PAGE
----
In the second part of the 19th century, military summer camps were organized in the territory of Salaspils and an Orthodox church was built for the needs of garrison. The 20th century started with the Revolution of 1905 and in connection with this Salaspils associates with a place of massive slaughter and punishment. During the World War I for two years the front line was at Salaspils, as a result many public buildings and farmsteads, as well as both churches were destroyed. Several burials of soldiers bearwitness the fierce battles of World War I on the Island of Death (Nāves sala), at the river Mazā Jugla, in other parts of Salaspils and its surroundings
During the first Republic of Latvia there were three parishes in Salaspils territory – Stopiņi, Salaspils (Ķesterciems) and Dole.
Salaspils experienced a number of tragic events during World War II. The German occupation authorities established Stalag-350-s, a camp for Soviet prisoners of war, in Salaspils. Two km from that camp in the nearby forest, the Nazi SS also established the largest occupation camp in the occupied Baltic for civilians. This camp was not listed in Nazi documents as a concentration camp, but instead it was officially designated a work and education camp (Arbeits- und Erziehungslager or AEL), a status similar to that of a prison. As such, it was directly subordinated to the HSSPF Ostland, the highest German police authority in the occupied Baltics. By contrast, Nazi concentration camps (KZ) were generally subordinated to the WVHA, the economic exploitation administration of the SS. Many thousands of Jews from Latvia and other countries were interned in the camp at Salaspils starting the end of 1941. Conditions in this camp, among the worst in Latvia, led to heavy loss of life among the inmates.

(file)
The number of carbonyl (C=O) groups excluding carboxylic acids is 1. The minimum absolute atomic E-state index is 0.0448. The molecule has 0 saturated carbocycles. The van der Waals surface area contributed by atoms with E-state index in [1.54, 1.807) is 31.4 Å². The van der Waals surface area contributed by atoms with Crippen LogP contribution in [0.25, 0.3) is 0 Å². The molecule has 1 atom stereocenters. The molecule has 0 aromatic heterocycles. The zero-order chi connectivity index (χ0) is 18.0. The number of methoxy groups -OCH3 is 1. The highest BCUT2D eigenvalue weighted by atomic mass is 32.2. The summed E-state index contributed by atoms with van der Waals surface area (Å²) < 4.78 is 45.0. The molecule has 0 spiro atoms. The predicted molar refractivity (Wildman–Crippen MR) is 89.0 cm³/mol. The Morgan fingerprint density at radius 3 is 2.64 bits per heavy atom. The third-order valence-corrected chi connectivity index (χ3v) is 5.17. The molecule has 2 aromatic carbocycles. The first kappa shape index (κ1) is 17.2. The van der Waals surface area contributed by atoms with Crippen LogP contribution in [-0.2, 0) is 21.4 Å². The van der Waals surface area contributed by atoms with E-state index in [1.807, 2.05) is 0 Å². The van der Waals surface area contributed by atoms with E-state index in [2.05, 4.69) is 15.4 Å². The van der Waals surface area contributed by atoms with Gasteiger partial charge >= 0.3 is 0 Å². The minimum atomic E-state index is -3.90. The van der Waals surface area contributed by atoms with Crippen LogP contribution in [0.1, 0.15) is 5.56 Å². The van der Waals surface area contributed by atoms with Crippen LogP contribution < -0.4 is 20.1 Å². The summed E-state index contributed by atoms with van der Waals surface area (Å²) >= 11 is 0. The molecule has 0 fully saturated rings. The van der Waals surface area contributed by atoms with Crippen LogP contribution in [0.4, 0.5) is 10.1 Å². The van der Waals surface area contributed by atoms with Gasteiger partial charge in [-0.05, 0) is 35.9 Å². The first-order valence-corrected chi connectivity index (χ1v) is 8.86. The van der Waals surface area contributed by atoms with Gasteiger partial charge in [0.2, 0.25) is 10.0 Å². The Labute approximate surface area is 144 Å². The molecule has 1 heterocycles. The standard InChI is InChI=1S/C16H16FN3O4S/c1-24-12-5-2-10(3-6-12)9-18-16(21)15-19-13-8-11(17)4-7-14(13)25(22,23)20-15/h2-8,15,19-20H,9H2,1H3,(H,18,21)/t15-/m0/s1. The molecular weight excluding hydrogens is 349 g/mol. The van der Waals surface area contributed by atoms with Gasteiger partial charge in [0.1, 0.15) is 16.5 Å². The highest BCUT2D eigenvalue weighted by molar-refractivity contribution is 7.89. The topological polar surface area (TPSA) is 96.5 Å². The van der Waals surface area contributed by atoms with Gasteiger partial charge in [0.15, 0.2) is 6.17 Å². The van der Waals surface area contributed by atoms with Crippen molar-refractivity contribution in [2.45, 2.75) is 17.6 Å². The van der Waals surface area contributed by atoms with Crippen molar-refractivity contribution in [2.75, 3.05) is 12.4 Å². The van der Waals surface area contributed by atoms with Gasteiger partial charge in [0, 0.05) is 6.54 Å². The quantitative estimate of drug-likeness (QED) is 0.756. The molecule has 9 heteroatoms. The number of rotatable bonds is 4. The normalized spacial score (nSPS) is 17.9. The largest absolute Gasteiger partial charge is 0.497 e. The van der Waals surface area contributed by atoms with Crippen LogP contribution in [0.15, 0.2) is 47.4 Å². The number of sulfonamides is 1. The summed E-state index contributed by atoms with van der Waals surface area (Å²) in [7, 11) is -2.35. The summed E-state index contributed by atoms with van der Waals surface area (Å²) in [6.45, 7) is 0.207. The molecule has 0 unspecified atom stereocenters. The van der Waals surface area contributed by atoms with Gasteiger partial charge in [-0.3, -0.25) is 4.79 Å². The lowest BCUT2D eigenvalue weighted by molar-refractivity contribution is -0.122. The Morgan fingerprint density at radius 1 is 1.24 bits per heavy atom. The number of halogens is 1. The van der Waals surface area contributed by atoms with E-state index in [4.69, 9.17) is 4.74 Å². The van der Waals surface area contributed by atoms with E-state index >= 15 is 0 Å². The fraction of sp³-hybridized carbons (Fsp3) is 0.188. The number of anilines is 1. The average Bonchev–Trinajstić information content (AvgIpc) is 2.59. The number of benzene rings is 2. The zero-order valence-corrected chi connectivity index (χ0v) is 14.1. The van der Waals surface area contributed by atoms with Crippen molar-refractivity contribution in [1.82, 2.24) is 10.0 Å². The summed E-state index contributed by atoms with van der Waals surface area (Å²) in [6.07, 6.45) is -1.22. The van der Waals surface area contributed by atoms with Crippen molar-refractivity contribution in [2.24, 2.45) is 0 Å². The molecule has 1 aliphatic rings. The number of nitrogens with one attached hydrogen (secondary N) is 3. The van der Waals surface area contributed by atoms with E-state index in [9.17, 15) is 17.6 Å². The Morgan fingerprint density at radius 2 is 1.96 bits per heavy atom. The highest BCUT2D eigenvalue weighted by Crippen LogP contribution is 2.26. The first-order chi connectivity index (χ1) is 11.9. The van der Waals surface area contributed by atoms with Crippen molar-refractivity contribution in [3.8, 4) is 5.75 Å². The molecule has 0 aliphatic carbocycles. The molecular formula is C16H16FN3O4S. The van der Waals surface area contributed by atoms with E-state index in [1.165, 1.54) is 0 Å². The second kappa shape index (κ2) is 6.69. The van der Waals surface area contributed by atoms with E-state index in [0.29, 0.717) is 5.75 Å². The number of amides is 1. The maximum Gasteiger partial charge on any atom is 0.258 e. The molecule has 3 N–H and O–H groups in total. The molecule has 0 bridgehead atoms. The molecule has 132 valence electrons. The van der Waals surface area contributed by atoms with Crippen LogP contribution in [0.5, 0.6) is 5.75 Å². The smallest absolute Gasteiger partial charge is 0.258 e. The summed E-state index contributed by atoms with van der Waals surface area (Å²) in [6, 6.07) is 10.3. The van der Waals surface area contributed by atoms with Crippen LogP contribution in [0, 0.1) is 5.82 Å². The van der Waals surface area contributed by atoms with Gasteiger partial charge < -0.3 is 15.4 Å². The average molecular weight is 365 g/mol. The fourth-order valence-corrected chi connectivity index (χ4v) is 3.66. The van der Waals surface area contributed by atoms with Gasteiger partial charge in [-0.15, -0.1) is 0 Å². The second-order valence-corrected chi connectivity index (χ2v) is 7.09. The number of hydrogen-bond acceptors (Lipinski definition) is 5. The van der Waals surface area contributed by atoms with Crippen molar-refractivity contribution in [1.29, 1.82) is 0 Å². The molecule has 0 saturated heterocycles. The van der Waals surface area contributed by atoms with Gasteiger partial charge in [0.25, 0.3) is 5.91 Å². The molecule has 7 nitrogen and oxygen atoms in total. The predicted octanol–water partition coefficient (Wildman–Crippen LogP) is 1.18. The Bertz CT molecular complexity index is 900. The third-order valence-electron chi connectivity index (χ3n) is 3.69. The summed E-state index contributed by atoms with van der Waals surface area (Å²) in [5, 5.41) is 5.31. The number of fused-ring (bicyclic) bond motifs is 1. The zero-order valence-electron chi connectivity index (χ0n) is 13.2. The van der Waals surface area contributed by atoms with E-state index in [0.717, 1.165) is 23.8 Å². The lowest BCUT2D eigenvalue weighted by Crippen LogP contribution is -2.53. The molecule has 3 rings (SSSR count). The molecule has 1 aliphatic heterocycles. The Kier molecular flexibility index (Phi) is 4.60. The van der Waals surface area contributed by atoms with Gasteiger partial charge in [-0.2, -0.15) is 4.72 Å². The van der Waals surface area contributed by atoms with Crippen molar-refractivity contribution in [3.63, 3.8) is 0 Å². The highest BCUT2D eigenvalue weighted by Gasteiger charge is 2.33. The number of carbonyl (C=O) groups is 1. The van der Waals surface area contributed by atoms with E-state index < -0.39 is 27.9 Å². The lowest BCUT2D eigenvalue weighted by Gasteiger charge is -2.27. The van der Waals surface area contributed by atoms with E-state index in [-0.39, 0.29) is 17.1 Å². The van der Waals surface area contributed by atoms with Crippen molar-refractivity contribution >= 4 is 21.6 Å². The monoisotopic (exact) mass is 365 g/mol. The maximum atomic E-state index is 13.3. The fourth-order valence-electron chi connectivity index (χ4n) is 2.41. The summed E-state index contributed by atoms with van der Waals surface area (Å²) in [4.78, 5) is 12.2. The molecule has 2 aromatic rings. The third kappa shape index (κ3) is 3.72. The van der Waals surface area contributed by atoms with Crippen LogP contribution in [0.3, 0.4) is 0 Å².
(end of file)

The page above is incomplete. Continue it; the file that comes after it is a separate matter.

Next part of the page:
The exact numbers of those who died at Stalag-350-s are the subject of ongoing debate. According to a report compiled in 1944 by the Soviet authorities, 43,000 captured Red Army personnel either were killed or died from diseases and starvation here. Three other numbers have been mentioned in accounts published subsequently by Soviet historians. The history of the Latvian SSR printed in 1959 claims 56,000 people were killed. The Little Latvian Encyclopedia published in the 1970s claims 53,000 were killed. History textbooks published in the 1980s by the Soviet Union claim that over 100,000 people were killed in Salaspils. Similarly, archival documents of Soviet provenance recently published in Russia estimate the total number killed in Salaspils concentration camp to be 101,000. Recent scholarship produced outside Russia questions the magnitude of these Soviet-era figures. The Latvian historian Heinrihs Strods and the German Holocaust historians Andrej Angrick and Peter Klein conclude that a more a realistic number of deaths at Salaspils is 2,000–3,000 in total, including children. At the site of Stalag-350-s, a major monument complex in remembrance of the Soviet victims of Nazism was opened on 31 October 1967.